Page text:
Eastern casquehead iguana

Latin Name Laemanctus longipes
Class Reptilia
Family Corytophanidae
Habitat Tropical and seasonally dry forests
IUCN Status Least Concern
Distribution southern Mexico, Belize, Guatemala, Honduras, and Nicaragua.

General Information

The casque headed iguana, also known as the cone headed iguana or basilisk, is a species found in tropical rain forests of Central America. This species has evolved a prominent crown on the top of the head and bright green colouration, with brown stripes running the length of the body and tail. They have a very long and thin tail that can stretch to almost three times the length of the body! This tail is used to aid balance, perfect for life high up in the canopy where they must be very stable and agile to move between the trees and plants.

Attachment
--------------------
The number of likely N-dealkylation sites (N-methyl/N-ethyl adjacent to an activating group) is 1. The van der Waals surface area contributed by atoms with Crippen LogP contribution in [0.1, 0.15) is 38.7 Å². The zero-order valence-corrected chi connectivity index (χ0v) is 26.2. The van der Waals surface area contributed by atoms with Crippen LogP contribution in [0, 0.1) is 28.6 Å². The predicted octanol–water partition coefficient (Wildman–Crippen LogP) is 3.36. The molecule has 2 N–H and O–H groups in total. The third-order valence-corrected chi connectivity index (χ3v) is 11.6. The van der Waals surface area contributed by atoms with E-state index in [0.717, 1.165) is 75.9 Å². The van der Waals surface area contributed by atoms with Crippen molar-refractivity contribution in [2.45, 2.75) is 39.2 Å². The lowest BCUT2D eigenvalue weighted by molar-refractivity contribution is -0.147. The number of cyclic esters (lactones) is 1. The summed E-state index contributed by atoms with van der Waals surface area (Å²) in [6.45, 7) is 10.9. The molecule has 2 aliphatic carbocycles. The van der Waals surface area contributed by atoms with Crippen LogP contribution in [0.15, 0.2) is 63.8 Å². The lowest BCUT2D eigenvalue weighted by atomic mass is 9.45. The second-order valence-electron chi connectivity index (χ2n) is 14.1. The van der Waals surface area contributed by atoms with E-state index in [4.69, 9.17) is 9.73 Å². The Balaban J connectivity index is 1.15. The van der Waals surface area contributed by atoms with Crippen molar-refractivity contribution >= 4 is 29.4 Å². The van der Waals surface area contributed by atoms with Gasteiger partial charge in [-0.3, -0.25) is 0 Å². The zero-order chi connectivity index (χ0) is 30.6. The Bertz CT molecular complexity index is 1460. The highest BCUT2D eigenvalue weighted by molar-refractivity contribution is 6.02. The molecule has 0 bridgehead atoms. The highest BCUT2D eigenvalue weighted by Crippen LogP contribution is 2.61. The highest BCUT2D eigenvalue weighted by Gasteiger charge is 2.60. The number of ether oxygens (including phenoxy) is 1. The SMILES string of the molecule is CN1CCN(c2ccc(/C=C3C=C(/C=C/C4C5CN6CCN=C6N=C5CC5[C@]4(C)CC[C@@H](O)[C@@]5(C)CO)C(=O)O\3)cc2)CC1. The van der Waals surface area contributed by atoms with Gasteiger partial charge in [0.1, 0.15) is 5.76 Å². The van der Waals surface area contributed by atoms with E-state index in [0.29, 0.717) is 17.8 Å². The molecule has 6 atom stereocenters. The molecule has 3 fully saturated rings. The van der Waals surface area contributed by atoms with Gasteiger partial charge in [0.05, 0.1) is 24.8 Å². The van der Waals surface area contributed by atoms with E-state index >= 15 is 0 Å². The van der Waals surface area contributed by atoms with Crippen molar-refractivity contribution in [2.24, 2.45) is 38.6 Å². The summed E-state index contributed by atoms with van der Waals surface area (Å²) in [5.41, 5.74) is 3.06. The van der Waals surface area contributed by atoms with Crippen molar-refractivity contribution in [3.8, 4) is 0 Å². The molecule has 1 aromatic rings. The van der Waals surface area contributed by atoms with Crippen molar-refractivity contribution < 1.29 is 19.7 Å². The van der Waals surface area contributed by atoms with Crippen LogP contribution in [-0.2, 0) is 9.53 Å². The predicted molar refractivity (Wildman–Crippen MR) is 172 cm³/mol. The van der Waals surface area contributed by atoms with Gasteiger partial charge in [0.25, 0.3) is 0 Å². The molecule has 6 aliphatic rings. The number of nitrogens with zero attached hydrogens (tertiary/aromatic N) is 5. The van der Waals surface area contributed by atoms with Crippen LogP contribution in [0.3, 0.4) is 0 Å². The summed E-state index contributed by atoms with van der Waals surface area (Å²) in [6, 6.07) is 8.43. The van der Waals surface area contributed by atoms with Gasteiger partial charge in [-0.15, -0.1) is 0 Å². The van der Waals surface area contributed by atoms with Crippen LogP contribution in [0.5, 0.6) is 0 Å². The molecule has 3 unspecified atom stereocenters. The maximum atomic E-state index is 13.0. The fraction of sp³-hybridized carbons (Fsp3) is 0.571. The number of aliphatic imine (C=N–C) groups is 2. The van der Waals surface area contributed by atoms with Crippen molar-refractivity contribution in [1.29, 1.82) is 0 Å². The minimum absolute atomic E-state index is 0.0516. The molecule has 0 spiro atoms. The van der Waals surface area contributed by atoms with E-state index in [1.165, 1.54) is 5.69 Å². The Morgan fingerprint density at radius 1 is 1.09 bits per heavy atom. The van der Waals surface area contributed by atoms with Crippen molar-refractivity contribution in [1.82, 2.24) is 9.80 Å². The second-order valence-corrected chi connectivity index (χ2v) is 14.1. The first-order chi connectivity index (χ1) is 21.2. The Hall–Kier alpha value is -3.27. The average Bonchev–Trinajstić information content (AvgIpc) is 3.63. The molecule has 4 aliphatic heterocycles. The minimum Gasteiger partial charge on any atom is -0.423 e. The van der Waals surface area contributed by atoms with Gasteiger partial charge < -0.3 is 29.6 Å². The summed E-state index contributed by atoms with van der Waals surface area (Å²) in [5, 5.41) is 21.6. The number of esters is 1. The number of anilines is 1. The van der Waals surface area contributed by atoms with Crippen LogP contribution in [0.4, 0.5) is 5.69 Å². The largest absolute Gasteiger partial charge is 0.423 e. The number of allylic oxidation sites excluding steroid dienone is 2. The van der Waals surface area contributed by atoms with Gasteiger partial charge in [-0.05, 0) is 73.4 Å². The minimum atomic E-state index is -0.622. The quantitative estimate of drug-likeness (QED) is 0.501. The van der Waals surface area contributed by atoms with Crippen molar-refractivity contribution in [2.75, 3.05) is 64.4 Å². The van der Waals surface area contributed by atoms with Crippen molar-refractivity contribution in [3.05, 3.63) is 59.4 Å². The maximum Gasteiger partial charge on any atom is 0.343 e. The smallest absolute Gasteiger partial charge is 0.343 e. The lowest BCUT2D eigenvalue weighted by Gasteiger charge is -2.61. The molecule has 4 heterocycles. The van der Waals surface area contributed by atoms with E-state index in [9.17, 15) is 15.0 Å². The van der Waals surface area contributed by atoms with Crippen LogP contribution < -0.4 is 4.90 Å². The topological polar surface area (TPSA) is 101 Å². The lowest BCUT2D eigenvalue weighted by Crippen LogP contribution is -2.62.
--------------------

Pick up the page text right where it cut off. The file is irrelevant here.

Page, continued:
They are insectivores, hunting a variety of insects high up in the trees. Their average lifespan is thought to be between 7-10 years. 

Fun Fact!

This species is capable of an incredibly unique method of reproduction - parthenogenesis! This is the process by which young are produced from unfertilised eggs! Essentially females are able to produce genetic clones of themselves. 

Parthenogenetic lizards appear to live in areas that are ecologically marginal for representatives of their genera.